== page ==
I feel very vindicated by this fiasco with Rich Homie Quan at the VH1 Hip-hop Honors show. For those that live under the rock where hip-hop doesn't penetrate, the video of it is posted below. Essentially, Quan was meant to honor Biggie by performing his lyrics in a performance of "Get Money," alongside Lil Kim, at that, and didn't seem to know any of the lyrics past the first line. If he had just switched a word or two, I would give him a pass, but it really looked like he had no idea what the lyrics should be, as if he had tried to memorize them on the limo ride to the venue. It was bad enough that you can see audience members rapping the lyrics, like you would for a little five-year-old boy trying to sing the national anthem at a baseball game and forgetting the lyrics. For my money, the highlight of the video is the look on Pun's face when it registers with him. I feel you, Pun.

I know Quan apologized, sort of, and so I don't want to bash him, really, but that type of disrespect and laziness is unconscionable, and represents, I think, a widespread problem of artists who respect only money and vice, and not the art form that they participate in. Again, he did apologize, and he deserves forgiveness, but I have to point out that to blame this on some technical glitch that had him flustered before the performance is a cop-out. Most of the guys, and women, in my squad could recite those lyrics outside in a thunderstorm, underwater, with five pounds of rocks in their pockets. What I expected from any apology was basically, "I'm sorry I didn't bring it." In fact, what I expected was for some of that old Lil Kim to come out, for her to snatch that Coogi sweater off Quan's back and boot him off the stage with those heels. For him to instead blame it on technical glitches makes me wonder what kind of professional performer he is, to get so flustered by a faulty mic or whatever.

This brings me to the Hip-hop Diet Challenge. I've had to do this for my own personal reasons over the last few years, and it's always had a positive effect on me. The challenge goes like this: For thirty days, I will abstain from any form of hip-hop that is does not have a distinctly Christian message. Not just positive - Christian. There are so many great rappers out there that we aren't listening to because they are either labelled as "Christian" or from a Christian label. I have to confess that I used to be the same way. I took this challenge myself when a pastor that I respect talked about purging our lives of sinful voices. I really felt convicted, but I had a hard time imagining my workouts listening to praise music or gospel. I have nothing but respect for those musicians, but their music isn't conducive to creating a workout mindset. Furthermore, when I hear or sing praise music, in church or wherever, I'm aware that this music is meant to bless God more than me. I also need music that is for me, that speaks to me, that instructs and inspires me. I hadn't listened to much Christian hip-hop, just enough to believe that it was all, in a word, wack. And I stand by that belief, at least at the time. But Christian hip-hop has gone through such a transformation in the last ten years, more or less, that I really think that the majority of the fire lyrics and beats are coming from guys like Lecrae Moore, and the majority of what I hear coming from the radio is just substandard, lyrically and musically. After I did the first thirty days, I went back to listening to the full spectrum of music in my library, but I had added several albums and artists that I had never listened to before, some of whom are now in my top ten list.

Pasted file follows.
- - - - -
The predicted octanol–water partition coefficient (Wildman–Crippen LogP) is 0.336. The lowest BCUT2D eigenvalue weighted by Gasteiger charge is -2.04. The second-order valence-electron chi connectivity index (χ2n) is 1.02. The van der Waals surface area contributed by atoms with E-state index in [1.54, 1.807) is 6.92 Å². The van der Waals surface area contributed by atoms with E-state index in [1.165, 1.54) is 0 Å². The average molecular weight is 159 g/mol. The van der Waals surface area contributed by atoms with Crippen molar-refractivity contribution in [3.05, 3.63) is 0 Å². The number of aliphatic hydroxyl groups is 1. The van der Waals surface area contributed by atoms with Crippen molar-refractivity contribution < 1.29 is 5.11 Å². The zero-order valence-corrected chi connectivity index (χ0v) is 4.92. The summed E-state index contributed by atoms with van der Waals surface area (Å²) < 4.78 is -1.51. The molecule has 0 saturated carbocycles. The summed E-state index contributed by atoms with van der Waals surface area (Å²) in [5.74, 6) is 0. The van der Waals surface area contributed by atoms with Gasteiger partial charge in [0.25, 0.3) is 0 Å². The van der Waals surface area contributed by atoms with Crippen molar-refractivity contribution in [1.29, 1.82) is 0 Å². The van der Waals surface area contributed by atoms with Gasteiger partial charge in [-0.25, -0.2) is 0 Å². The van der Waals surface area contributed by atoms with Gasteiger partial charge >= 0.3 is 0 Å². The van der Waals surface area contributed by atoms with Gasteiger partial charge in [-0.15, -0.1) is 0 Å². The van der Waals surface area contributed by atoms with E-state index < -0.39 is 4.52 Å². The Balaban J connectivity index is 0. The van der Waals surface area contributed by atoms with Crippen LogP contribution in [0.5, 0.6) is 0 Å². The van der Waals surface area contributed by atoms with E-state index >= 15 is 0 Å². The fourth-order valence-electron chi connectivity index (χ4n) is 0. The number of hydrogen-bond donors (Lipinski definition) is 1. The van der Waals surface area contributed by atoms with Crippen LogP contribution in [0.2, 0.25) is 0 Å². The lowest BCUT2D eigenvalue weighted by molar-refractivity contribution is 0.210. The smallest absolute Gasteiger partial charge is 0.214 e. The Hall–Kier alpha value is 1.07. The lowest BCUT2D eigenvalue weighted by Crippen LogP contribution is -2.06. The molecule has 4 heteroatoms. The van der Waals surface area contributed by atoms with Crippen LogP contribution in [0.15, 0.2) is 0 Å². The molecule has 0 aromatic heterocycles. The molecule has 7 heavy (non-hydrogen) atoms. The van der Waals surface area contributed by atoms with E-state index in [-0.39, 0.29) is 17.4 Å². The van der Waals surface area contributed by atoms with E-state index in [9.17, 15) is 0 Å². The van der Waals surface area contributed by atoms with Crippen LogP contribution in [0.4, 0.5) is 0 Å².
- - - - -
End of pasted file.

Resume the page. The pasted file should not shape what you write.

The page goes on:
You could start with Lecrae, Andy Mineo, and basically anyone in the 116 squad. You may not own much of this music, but try plugging any of those names into Pandora and listen for a while to see which artists you like more than others. If you hear something you like, support the artist and buy the track or album. You're going to hear a range of styles from New York to Dirty South to Trap (just without the actual Trap). You're even going to hear a range of topics, from deep theological discussion to praising Christ to just thoughts on love, marriage, and life from a Christian perspective. I can promise you that you won't have to sacrifice the beat for the message, and that if you love hip-hop, you will love this too. These brothers, and a few sisters, are a part of the body of Christ like us, using their talents to educate and sometimes discipline us (and themselves), but doing it without the airplay and money that other rappers, ones who don't even have half of their talent, and if Quan is any indication, their commitment to craft, are getting. We owe it to them to at least give them a spin.

So let me know how it goes. Thirty days of nothing but "Christian" hip-hop. Let me know if you feel differently by the end, if this has the same effect on your spirit that it did on mine. For me, it was like being off junk food for a month and sensing how much better my body moved and felt, but spiritually. Also, let me know what artists particularly struck you as superior talents, and where you would put them on a scale with the rappers you already know.

Here's a Lecrae video to get you started.